Last October, Sequoia Capital announced intentions to deconstruct the traditional venture capital model by forming a single fund to handle all of its U.S. and European assets (including publicly-traded shares). Now it’s setting out its next steps, including a $600 million fund focused on liquid crypto investments—the latest hint of VC interest in crypto firms amid persistent regulatory uncertainty and market volatility. Sequoia’s decision to form a separate crypto fund is a departure from convention, given the 50-year-old business had never done so before, although it was widely predicted.
Sequoia now invests in a limited set of firms through the Sequoia Fund, an open-ended liquid portfolio of public holdings. Following that, the fund distributes capital to a succession of closed-end sub-funds. A corporate official also announced a $900 million to $950 million Ecosystem sub-fund, which allows portfolio company owners to invest in related companies, and a $3.2 billion to $3.5 billion Expansion sub-fund, which focuses on growth-stage enterprises. The Sequoia Crypto Fund will primarily invest in digital assets and liquid tokens.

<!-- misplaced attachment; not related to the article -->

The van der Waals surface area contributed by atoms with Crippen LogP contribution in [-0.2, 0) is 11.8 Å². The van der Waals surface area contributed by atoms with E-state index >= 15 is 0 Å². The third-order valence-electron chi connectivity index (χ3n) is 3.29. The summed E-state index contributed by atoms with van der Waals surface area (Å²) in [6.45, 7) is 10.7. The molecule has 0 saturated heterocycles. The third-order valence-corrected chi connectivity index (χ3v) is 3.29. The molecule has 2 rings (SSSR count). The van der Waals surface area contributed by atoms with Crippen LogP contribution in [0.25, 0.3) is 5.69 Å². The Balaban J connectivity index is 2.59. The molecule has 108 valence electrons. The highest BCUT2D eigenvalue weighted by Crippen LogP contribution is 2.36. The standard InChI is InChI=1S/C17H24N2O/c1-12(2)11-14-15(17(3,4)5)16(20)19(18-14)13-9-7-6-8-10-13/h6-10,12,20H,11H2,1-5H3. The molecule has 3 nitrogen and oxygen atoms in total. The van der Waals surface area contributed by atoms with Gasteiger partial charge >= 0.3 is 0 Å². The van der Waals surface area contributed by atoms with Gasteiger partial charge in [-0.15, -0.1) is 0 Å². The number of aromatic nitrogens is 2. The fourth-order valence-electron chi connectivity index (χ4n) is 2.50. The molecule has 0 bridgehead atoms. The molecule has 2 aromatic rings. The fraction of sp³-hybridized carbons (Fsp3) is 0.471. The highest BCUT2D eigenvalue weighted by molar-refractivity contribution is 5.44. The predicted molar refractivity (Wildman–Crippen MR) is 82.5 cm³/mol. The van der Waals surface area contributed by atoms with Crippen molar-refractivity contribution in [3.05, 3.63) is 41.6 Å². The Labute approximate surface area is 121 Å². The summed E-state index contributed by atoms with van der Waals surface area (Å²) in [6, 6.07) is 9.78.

Layer 1 protocols, layer two add-on systems, the data layer, decentralized finance (DeFi), centralized apps, payments, gambling, Web 3, non-fungible tokens (NFT), and consumer and corporate infrastructure are all areas where the fund is investing. Sequoia said the crypto fund would be one of three new sub-funds under the Sequoia Capital Fund umbrella when it announced it on Thursday. Rather than raising additional cash, the new funds will employ resources previously pledged by Sequoia’s current limited partners. Sequoia’s limited partners, which include university endowments and pension funds, have expressed approval for the revisions, with 95 percent of qualifying balances being rolled into the firm’s new structure. Those limited partners can now choose which funds they wish to invest their money in.